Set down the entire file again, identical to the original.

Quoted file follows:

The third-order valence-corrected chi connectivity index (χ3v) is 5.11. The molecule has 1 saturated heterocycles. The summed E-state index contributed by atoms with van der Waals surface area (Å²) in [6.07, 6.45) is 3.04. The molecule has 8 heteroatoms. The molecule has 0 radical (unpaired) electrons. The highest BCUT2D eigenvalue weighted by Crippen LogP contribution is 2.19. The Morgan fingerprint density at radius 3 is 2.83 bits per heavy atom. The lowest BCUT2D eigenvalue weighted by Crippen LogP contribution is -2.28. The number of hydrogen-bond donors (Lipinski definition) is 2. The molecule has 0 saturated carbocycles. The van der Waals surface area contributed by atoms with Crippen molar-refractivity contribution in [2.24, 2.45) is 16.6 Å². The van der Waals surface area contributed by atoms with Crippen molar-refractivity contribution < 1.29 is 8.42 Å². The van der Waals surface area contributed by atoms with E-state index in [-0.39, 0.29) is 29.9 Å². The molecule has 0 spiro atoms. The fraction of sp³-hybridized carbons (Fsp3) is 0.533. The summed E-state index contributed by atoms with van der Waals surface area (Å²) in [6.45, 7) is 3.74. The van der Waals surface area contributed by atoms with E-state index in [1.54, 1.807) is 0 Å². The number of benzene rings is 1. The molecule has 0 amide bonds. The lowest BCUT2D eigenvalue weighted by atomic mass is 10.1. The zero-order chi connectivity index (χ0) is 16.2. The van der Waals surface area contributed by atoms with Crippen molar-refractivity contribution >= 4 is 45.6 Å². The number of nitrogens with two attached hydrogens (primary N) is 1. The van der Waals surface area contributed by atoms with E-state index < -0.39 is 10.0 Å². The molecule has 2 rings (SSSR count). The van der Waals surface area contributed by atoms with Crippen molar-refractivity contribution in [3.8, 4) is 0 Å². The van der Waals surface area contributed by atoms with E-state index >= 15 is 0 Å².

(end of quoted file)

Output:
The third-order valence-corrected chi connectivity index (χ3v) is 5.11. The molecule has 1 saturated heterocycles. The summed E-state index contributed by atoms with van der Waals surface area (Å²) in [6.07, 6.45) is 3.04. The molecule has 8 heteroatoms. The molecule has 0 radical (unpaired) electrons. The highest BCUT2D eigenvalue weighted by Crippen LogP contribution is 2.19. The Morgan fingerprint density at radius 3 is 2.83 bits per heavy atom. The lowest BCUT2D eigenvalue weighted by Crippen LogP contribution is -2.28. The number of hydrogen-bond donors (Lipinski definition) is 2. The molecule has 0 saturated carbocycles. The van der Waals surface area contributed by atoms with Crippen molar-refractivity contribution in [2.24, 2.45) is 16.6 Å². The van der Waals surface area contributed by atoms with Crippen molar-refractivity contribution < 1.29 is 8.42 Å². The van der Waals surface area contributed by atoms with E-state index in [-0.39, 0.29) is 29.9 Å². The molecule has 0 spiro atoms. The fraction of sp³-hybridized carbons (Fsp3) is 0.533. The summed E-state index contributed by atoms with van der Waals surface area (Å²) in [6.45, 7) is 3.74. The van der Waals surface area contributed by atoms with E-state index in [1.54, 1.807) is 0 Å². The number of benzene rings is 1. The molecule has 0 amide bonds. The lowest BCUT2D eigenvalue weighted by atomic mass is 10.1. The zero-order chi connectivity index (χ0) is 16.2. The van der Waals surface area contributed by atoms with Crippen molar-refractivity contribution >= 4 is 45.6 Å². The number of nitrogens with two attached hydrogens (primary N) is 1. The van der Waals surface area contributed by atoms with E-state index < -0.39 is 10.0 Å². The molecule has 2 rings (SSSR count). The van der Waals surface area contributed by atoms with Crippen molar-refractivity contribution in [3.8, 4) is 0 Å². The van der Waals surface area contributed by atoms with E-state index >= 15 is 0 Å².